Tuesday, May 14, 2013

Paris-Manhattan

This is now officially my favorite Woody Allen movie.
"But Blake!" you say, "Paris-Manhattan isn't even a Woody Allen movie!"
"Exactly!"

So, Paris-Manhattan is a French romcom about a...mmmmm...35 year old pharmacist who's looking for love and meaning in life, and has tragically turned to Woody Allen movies as inspiration. OK, it's not supposed to be tragic, but in real life, it pretty much would have to be, right?

The story is basically that Alice (Alice Taglioni) meets the guy of her dreams, Pierre (Louis-not-gonna-even-try-to-spell-his-name), and when it looks like they're going to hit it off in a big way, he spies Alice's sister, Helene (Marine Delterme) and before you know it, Pierre and Helene are getting married and 15 or 20 years have passed and they have a teen daughter, while Alice is a spinster taking over their father's drug store.

The story gets going when, after years of Alice being unsuccessfully fixed up with every available bachelor in Paris, it turns out that Pierre has a brother (either actually or metaphorically) who is perfect in every way (and recently single) and takes a shine to Alice. He is, of course, a red herring, as the unassuming, far-from-perfect Victor (Patrick Bruel) shows up to install an alarm in the pharmacy.

We all know how this has to play out, of course, but the point of the romcom is the journey.

And the journey is pretty cute, in its own French way. There's a clever device where Alice asks questions of the giant Woody Allen poster in her room, and the answers come from dialog from Allen's movies (sort of Play it Again, Sam! style) and the plot features references to Allen films (like an incompetent robber) that bring a smile, even if you don't know the movies.

I know this because the kids enjoyed it, and the only Allen movie The Boy has seen is Midnight In Paris and the only thing the Flower knows about Woody Allen is that "he married his daughter" (as reported by Peggy Hill in an episode of "King of the Hill").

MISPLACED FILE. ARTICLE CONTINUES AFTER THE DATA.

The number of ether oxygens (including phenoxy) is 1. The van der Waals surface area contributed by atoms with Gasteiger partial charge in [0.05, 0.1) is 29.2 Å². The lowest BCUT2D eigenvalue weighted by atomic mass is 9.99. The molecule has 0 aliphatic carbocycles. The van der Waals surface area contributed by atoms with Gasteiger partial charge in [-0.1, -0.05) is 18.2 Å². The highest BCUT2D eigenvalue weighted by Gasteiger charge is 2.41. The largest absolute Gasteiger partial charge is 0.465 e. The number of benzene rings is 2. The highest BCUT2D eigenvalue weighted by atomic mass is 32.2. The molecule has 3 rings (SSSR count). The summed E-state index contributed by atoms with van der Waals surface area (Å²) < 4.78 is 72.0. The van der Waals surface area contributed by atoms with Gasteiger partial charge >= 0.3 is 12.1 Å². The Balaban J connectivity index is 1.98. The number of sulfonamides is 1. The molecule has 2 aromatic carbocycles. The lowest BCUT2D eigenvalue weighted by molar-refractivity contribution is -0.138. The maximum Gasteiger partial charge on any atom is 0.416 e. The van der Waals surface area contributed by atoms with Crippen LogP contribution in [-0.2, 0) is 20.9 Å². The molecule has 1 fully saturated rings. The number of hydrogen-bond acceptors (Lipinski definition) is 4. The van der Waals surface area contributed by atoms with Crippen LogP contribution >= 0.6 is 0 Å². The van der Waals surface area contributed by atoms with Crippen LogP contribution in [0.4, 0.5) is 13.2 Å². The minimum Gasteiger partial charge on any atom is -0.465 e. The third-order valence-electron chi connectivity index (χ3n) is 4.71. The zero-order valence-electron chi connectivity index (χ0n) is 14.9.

The sub-plots are entertaining as well, such as a goofy investigation in an effort to discover whether Pierre is cheating on Helene, and Helene's anxiety over her daughter's mysterious boyfriend.

It's silly, of course. They don't bother to make the women look particularly young for their college years, e.g. And Delterme is beautiful, of course, but so is Taglioni. They didn't put glasses on her and have her hair in a bun, in the style of Hollywood "ugly", so her unappealingness seems to come from, I guess, a slightly abrasive manner? Wearing flats instead of heels? Wait, I remember: She wears loose fitting shirts and snug fitting jeans.

I sincerely think it's the last one now that I think about it. Someone in the movie made a comment about her wearing a dress or something.

Anyway, all the women are beautiful, including Margaux Chatalier, who plays the daughter, and Marie-Christine Adam, who plays the mom.

We enjoyed it, as I said. Cute cameo by Allen himself.

It's being distributed with a short Woody Allen documentary called "Woody Before Allen" which is also pretty adorable.

So, yeah, I think his strength is not actually making movies but having movies made about him, or at least tangentially so.

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